Monday, September 10, 2018

My Position on the Proposed Plainfield Administrative Re-organization

I will not be in attendance Tuesday night for the vote on MC - 2018 - 22, the ordinance to re-organize city halls departments and set salary ranges for Directors.  So I want to make my position on the ordinance clear. 

I regret not attending or calling in for the Council meeting but as CEO of Bridgeway Rehabilitation Services, I must attend a Board of Trustees meeting in Fords.  This schedule conflict is a rare occurrence since most Council meetings take place on Mondays. 

The proposed re-organization will benefit the city.  Three departments may have worked in simpler times, like the 1950s.  But for many decades Plainfield has been forced to operate with a hodgepodge of offices and bureaus under the Public Works and Administration/Finance departments.  Increasing the number of departments is a long time coming and create a more efficient and cohesive city hall.  Public Safety will also benefit by splitting Police and Fire into separate departments.

For 2018, there is no budget impact. For the future, the re-organization does not need to incur a cost increase if the administration is sensitive to the property tax burden and Council is vigilant and committed to lean annual budgets.  Ultimately it is up to City Council to approve an annual budget and a property tax rate.

Although I support the ordinance, I proposed changes at the last meeting.  I am convinced that council could improve this ordinance and better protect the financial interests of taxpayers in future years.  Here's how:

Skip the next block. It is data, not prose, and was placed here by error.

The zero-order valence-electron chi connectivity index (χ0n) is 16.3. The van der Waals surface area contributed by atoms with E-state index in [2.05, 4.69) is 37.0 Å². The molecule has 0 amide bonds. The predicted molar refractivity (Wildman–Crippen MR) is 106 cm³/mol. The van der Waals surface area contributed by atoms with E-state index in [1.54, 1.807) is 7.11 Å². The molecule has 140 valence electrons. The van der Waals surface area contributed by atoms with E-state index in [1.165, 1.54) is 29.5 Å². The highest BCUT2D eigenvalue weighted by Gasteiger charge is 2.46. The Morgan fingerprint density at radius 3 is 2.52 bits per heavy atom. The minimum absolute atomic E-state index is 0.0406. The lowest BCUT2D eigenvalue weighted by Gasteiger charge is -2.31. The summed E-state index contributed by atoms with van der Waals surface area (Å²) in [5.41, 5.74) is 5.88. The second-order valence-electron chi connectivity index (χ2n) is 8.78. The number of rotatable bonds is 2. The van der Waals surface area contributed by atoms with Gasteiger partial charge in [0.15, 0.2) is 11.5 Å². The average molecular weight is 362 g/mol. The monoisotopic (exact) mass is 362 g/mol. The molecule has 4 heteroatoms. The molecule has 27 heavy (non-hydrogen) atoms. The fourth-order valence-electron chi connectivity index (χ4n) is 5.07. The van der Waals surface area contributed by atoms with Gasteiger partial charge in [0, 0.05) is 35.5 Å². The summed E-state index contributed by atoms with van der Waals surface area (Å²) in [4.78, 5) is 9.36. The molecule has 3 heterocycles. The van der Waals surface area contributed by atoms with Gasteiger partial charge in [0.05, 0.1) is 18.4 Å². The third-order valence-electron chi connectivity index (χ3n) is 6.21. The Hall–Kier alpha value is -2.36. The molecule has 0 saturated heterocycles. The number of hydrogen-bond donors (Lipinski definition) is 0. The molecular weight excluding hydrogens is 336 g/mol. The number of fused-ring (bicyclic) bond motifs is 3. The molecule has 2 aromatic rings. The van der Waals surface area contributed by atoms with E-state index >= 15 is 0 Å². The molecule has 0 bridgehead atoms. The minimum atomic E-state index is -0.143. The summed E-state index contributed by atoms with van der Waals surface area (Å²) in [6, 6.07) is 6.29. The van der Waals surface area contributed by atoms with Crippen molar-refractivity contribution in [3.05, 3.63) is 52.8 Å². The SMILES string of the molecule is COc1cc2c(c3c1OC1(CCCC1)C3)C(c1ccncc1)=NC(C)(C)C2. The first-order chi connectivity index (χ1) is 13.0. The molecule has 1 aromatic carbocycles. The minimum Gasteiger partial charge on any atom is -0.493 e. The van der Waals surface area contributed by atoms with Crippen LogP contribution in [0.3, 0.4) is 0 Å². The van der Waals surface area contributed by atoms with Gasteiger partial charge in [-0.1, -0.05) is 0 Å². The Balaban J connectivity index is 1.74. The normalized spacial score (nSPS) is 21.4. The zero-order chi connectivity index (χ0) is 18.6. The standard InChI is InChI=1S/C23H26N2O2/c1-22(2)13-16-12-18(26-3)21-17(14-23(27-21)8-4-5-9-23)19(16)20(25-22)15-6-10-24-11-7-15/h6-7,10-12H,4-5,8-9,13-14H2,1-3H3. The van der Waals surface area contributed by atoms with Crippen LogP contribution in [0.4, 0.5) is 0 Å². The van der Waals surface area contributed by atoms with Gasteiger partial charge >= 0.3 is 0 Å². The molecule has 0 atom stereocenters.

1. Combine the positions of Director of Communications and Public Information Officer.  Nothing was presented by administration officials or the Mayor to justify having both positions.

2. Eliminate the 8 bureaus under Public Works.  This is existing language no longer relevant to delivery of city services (example - a bureau for sewer and waste management that was needed prior to the creation of the PMUA).  Administrations argument for keeping this language was "just in case we need to revert to the previous way of service delivery".  A weak argument at best.  We can make the changes if the need arises.

3. The appointment and supervision of the City Clerk should reflect what every other municipality calls for - the Clerk is nominated and approved by the governing body and works for the governing body.  Some have called Plainfield's government a strong City Council government because the Council has to vote on nearly every action of the administration.  That does not take into account that the administration and Mayor have staff to delegate work to and the City Council has only the Clerks office, which has many responsibilities beyond assisting the Council.

The benefits and concerns as I see them are not just in relation to the current Mayor, Council and administration.  I am concerned about future Mayors, Councils and administrations.  We are poised to approve a new ordinance that will affect Plainfield for years to come.  I predict it will be approved Tuesday night as proposed by administration.  Whether it does or not, the role of City Council is to balance the actions of other branches of local government and to approve budgets that the tax payers can live with.